Exploration History

The onshore parts of the Gippsland and Taranaki basins have long histories of exploration. Shallow drilling in Taranaki started in 1866 adjacent to seepages (Katz, 1968) and in Gippsland in 1924 after the indications of oil in water wells (Colman, 1976). Significant production took place onshore in both basins before

Ontario Sedimentary Basins
Fig. 6.2. Distribution of the sedimentary basins of the southwestern Pacific during the Upper Cretaceous when the breakup of Gondwana began (after Grindley and Davey, 1982). Basin identification is given in Fig. 6.1.

exploration moved offshore in Gippsland in 1951 and in Taranaki in 1965. Subsequent major oil and gas finds have vastly increased the reserves of both basins and encouraged further exploration. The present levels of knowledge of the geology of these basins and of the hydrocarbon sources and reservoirs are considerable (Threlfall et al., 1976; Shibaoka et al., 1978; Thomas, 1982; Cook, 1988; King and Robinson, 1988). The basins south of 45°S, which are entirely offshore, have much lower levels of exploration.

All the basins of the Campbell Plateau have at least reconnaissance seismic data. The Great South Basin has had 8 wells drilled in it and the Canterbury Basin 4 wells since 1970. Subcommercial finds of gas and traces of oil have been reported from several of these wells (Katz and Herzer, 1986). These have encouraged explorers and helped focus on areas with better potential for further work. The Solander Basin has also been drilled with 2 wells since 1975 but no hydrocarbons were recorded. The other basins of the Campbell Plateau (Campbell Basin and Pukaki Basin) have yet to be drilled, although they have been defined by good reconnaissance seismic and the Deep Sea Drilling Project (DSDP) site 277 (Anderton et al., 1982).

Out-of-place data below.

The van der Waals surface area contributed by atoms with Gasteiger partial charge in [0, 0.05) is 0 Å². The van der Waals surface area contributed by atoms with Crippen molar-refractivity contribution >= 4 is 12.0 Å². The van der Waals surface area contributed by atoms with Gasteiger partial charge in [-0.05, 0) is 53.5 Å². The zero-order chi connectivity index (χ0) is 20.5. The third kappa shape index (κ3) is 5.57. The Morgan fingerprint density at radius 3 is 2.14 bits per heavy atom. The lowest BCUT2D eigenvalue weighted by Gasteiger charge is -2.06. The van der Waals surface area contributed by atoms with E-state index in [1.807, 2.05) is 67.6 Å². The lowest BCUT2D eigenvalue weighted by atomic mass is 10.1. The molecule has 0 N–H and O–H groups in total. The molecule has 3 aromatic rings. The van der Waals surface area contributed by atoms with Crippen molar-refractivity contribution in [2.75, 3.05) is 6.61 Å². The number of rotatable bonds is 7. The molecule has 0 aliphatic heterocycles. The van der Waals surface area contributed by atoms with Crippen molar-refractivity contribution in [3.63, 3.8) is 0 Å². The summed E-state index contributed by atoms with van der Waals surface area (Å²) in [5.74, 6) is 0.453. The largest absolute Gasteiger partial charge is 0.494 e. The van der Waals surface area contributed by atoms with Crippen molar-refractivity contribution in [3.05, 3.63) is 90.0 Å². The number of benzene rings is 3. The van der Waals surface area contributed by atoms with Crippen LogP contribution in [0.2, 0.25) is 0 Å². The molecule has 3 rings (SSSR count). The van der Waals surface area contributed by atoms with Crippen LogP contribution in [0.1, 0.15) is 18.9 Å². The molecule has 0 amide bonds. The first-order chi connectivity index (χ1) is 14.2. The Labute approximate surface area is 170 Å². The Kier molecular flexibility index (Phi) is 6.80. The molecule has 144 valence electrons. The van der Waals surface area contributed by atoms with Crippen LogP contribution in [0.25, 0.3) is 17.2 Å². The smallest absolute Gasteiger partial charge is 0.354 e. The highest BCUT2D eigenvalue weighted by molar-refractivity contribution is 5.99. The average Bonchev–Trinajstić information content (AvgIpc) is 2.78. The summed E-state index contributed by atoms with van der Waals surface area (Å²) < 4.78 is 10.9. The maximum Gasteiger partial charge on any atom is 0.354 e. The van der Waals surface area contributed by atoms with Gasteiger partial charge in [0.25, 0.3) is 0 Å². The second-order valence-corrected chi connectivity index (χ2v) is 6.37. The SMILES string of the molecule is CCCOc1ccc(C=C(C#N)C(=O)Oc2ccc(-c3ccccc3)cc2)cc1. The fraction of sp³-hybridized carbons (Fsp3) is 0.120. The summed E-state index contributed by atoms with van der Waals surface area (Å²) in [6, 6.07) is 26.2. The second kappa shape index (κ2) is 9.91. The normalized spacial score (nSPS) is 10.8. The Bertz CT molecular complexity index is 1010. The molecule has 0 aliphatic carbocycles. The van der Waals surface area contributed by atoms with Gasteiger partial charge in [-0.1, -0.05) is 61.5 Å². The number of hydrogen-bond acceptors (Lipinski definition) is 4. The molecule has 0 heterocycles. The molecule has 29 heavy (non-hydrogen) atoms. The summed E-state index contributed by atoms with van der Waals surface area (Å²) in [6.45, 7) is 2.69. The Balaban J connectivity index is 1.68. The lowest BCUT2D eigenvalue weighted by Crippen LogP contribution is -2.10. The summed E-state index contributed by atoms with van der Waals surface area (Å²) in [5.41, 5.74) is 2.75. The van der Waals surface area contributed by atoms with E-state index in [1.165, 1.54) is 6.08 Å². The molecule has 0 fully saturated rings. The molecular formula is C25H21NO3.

Under the Antarctic Treaty, no commercial exploration has been carried out in the Antarctic or on its adjacent continental shelf, although scientific work carried out in the region has produced enough regional seismic data to define the basins of the Ross Sea (Davey et al., 1982; Davey, 1985; Hinz and Kristoffersen, 1987).

When combined with the drilling of the DSDP, McMurdo Sound Sediment and Tectonic Studies (MSSTS) and Cenozoic Investigations of the western Ross Sea (CIROS) projects in these basins, some ideas of the sediments of the basin are obtained. The minor hydrocarbon shows during the drilling of DSDP holes 271-273 (Mclver, 1975) together with the residual oil show in CIROS-1 (Cook and Woolhouse, 1988) have caused speculation about the presence of commercial hydrocarbon accumulations especially in the preliminary discussions for the minerals regime to be attached to the Antarctic Treaty.

The Bellingshausen area has had no exploration and less scientific work than the Ross Sea. No DSDP drilling has taken place on this shelf area. DSDP holes 323 and 445 were drilled in the deeper area beyond the shelf. Only the very limited seismic coverage allows some definition of the sediments present (Davey, 1985; Hinz and Kristoffersen, 1987).

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